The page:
Warning: SPOILERS AHEAD!
This novel was definitely an interesting read; it took a lot of chances, I think, and some worked and some didn't. If nothing else, I think the primary mission of this one was to show What Happens Next on a galactic scale after Destiny, and to really fulfill that trilogy's promise of "everything is different now", and in that regard it succeeds brilliantly. The plot is all interconnected, but covers a lot of ground, both personal and political. I'm a fan.
It also seemed to me as though a lot of the book was built around taking the projects KRAD has put a lot of work into (Bacco, Gorkon/Klingons, SCE) and a bunch of books he likes (Final Reflection, etc) and updating them into the post-Destiny timeline, and here I think the book is less successful. Sure, it's nice to see a lot of these people again, but there's just so much name-dropping that I question whether a casual fan would really be able to keep up. And, mind you, I *LOVE* this vast interconnected universe that Star Trek is these days; I felt that all the cameos and shout-outs in Destiny greatly added to the experience.
But here, it just really felt like too much. Like, is there some prior story about Dax and the Ferengi ambassador I've forgotten? And I've never read SCE, and while I know enough about their reputation to find the "they made a planet disappear" joke be funny, I found the chapter devoted to catching up on those characters hard to follow; similarly, despite having finished A Burning House a month ago, I was already fuzzy enough on the names of some of those characters that I had to be running to Memory Beta in those sequences just to make sure I wasn't missing anything. I'm all for a wider universe sort of approach, but it seems like with every successive novel, KRAD assumes more and more readers share his obsession with keeping lists of every obscure character and species in the universe, and for the first time, I think it did detracted from this story somewhat.
I also felt that Sonek Pran was a fantastic character, but putting such a huge emotional event in the last 70 pages of this book, and the fact that Pran was a character that we just met, seemed to rob that event of a lot of the emotional weight it was trying to have. It just seemed tossed off and annoying. I think, for me personally, it would've had a lot more impact if we'd met Pran with his wife already dead, depressed and reeling in a dead-end job, and shown him regain his prior joy in life as the story went on. As it was, despite really enjoying Pran and his characterization and hoping we see him again, I didn't buy the end at all.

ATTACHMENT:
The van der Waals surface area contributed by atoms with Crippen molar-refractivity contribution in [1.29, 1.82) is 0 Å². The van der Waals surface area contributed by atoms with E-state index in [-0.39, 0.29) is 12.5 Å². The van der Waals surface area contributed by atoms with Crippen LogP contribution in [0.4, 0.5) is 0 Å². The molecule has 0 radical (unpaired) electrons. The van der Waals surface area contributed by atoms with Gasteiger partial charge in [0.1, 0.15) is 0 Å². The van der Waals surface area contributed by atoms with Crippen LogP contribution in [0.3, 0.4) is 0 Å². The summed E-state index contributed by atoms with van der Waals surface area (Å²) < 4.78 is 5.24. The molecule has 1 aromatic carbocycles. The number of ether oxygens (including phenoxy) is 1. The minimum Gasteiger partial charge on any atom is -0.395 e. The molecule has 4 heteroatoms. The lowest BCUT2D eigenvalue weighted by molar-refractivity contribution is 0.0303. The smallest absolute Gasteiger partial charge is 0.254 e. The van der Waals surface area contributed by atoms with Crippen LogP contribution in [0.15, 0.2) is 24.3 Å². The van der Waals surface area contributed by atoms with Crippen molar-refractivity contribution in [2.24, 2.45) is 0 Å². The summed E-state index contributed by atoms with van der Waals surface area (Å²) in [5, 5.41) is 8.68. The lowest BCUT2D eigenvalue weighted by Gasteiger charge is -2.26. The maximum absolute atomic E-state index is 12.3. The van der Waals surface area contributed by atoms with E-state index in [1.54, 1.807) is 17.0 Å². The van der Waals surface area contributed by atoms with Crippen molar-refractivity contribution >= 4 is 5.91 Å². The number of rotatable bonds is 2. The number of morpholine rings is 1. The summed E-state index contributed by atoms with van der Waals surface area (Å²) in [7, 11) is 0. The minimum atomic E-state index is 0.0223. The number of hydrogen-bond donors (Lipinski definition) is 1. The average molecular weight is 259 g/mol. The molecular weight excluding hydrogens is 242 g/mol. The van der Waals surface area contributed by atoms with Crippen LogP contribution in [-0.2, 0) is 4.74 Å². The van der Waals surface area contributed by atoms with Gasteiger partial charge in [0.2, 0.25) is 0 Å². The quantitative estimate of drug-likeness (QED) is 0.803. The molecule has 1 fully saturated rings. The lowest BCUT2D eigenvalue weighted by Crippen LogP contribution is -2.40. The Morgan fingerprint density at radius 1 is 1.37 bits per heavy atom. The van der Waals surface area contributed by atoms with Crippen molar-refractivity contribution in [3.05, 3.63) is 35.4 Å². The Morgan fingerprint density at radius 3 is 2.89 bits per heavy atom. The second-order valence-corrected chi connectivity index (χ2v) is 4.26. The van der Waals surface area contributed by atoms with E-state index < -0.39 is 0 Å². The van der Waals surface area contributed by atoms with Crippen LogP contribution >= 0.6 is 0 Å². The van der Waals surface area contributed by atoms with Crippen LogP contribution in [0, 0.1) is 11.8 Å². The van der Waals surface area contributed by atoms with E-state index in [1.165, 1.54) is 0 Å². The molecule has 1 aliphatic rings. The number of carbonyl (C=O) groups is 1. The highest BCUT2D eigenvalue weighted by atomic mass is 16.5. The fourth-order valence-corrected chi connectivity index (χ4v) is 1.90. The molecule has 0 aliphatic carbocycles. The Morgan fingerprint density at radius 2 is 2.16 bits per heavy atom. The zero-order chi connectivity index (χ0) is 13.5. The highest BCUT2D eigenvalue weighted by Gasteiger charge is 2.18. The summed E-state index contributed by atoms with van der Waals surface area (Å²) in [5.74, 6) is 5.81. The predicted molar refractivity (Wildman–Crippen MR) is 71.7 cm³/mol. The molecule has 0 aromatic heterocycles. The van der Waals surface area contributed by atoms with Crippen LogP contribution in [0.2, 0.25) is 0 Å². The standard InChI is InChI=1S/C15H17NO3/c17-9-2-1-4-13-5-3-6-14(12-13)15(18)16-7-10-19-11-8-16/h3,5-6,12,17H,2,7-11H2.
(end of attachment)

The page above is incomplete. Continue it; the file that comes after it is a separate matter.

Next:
Finally, I wish that the existence of the Typhon Pact hadn't been dropped online before this book came out; it would've been better if that'd been a total surprise. It was a brilliant plot development, well foreshadowed and explored in the novel, but I'd pretty much predicted what it was going to be in advance. That's not KRAD's fault, but it did detract from the book for me.
On the plus side, I did love seeing the Aventine again, especially Kedair's brief investigation of the mine on Capella, and I thought that crew was well-characterized and fun to have around. I loved all of the stuff back at the Federation government; in this case, I'd forgotten all the names of characters, but KRAD didn't require me to know them to enjoy the scenes. The spirit and power of Articles of the Federation came through cleanly, without me feeling like there was something I was missing (which was happening to me for a lot of the rest of the book), and I remain very impressed with how important to the Trek universe Bacco and her staff have become.
I also liked seeing how the Klingon Empire and the Romulan Empire(s) were coping with the changes, and the political situation there; that whole situation was one of the more interesting currents in Articles, and it's great to see the Borg invasion used as a plot point to further move around and complicate those alliances and politics. I look forward to reading about the future relationships developing here. (To think, a story lasting over 200 years with all these three powers in various states of conflict and peace, and there are still new twists and developments to see!)
In all, I think the large-scale continuity of the Trek universe these days is both its greatest advantage and biggest flaw; it requires a lot of balance, on the part of the authors, to use that continuity in a way that makes the universe feel huge and detailed without making the reader constantly feel like they're missing out on backstory and details. I thought Destiny nailed it perfectly, and ASD went a bit too far in the excessive detail department. But aside from that, this was an excellent glimpse at Destiny's aftermath, and (if it hadn't been blown in advance) would've been a truly surprising new political development in the galaxy.